Push-button technology assists therapists verify a client’s healthcare coverage, and submit reimbursement claims with alacrity and ease for practice profitability. Push-button claims submission and insurance eligibility allows practice owners to submit billing in real time, virtually eliminate errors that slow down reimbursements, and increase cash flow.

That same technology helps therapists determine a client’s available coverage to provide better patient care, while protecting themselves from those that would cheat the system and therapists of their rightful payments.

Insurance and Benefits for the Average Citizen

Insurance and Benefits for the Average Citizen

Healthcare insurance is not affordable for most, especially to the average citizen. Nitin Chhoda shares the role of The Affordable Care Act and how the average citizens can benefit from its coverage.

insurance and benefitsAccording to a Sept. 2012 study by The Kaiser Family Foundation, the average premiums for healthcare insurance in 2012 were $5,615 for an individual and $15,745 for family coverage.

The actual cost and available insurance and benefits vary widely throughout the U.S. and covered expenses are dependent upon the individual healthcare policy.

Many people saw passage of The Affordable Care Act as a panacea for all their healthcare insurance and benefits needs.

While the act did extend coverage to millions of uninsured individuals, the reality of their medical billing coverage and the cost of being insured came as a surprise to many.

As different facets of The Affordable Care Act are phased in through 2014, basic coverage by certain plans will encompass essential services and impose no lifetime spending limits on those services. Basic healthcare coverage will include:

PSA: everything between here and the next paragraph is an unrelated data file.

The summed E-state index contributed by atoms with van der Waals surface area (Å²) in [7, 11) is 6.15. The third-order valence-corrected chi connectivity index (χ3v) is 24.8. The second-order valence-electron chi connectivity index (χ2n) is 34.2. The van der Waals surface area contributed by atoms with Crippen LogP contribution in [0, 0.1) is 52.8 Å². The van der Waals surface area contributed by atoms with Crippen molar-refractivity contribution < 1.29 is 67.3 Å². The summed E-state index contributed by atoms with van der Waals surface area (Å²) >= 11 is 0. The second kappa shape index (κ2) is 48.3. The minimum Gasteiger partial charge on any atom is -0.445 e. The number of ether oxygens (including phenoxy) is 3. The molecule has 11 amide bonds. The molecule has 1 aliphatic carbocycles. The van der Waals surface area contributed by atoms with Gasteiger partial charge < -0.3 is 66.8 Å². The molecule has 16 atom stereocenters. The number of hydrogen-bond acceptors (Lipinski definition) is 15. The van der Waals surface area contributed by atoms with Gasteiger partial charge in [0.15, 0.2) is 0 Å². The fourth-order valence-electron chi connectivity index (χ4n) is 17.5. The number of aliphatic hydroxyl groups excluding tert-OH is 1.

• Emergency services
  • Hospitalization
  • Maternity benefits
  • Newborn care and pediatric services
  • Mental health and substance abuse services
  • Prescription medications
  • Preventative and wellness services
  • Chronic disease management
  • Oral care
  • Vision services
  • Lab and x-ray

Until all aspects of The Affordable Care Act take effect, individuals are still contending with standard healthcare insurance policies that are often limited in scope. They may provide coverage for visits to a physician, hospitalization and rehabilitation services, along with x-rays, lab tests, immunizations and well-child visits.

Mental health and substance abuse services, pap tests, and mammograms may also be included. Insurance and benefits policies usually include prescription medications, but not always.

Coverages and Caps

A host of services may not be covered, policies can contain provisos and require clients to purchase riders to their basic coverage to receive maternity benefits, cancer treatments, dental care and vision exams. Those services require an additional financial outlay. They’re viewed as optional insurance and benefits coverage rather than part of the overall insurance package.

Current healthcare insurance policies often contain monetary caps on services, lifetime benefit limitations, and require pre-approval for an array of tests, procedures and surgeries. For the majority of Americans, healthcare insurance is offered through the workplace.

To keep costs low, employers often contract with insurance and benefits companies for policies that offer rudimentary coverage for employees, while passing on a large portion of the cost to employees.

insurance and benefitsToday’s insured are being required to take greater responsibility for their own health and engage in preventative measures in an effort to identify, diagnose and treat potential health problems before they become critical.

Along with this is the current trend by the healthcare insurance industry of moving toward requiring clients to purchase individual insurance and benefits from a menu of optional services.

The Affordable Care Act will mitigate many of the problems individuals encounter with coverage by traditional policies, but many wonder what the ultimate cost will be to consumers. Higher deductibles, copays and premiums may be looming just over the horizon for many citizens.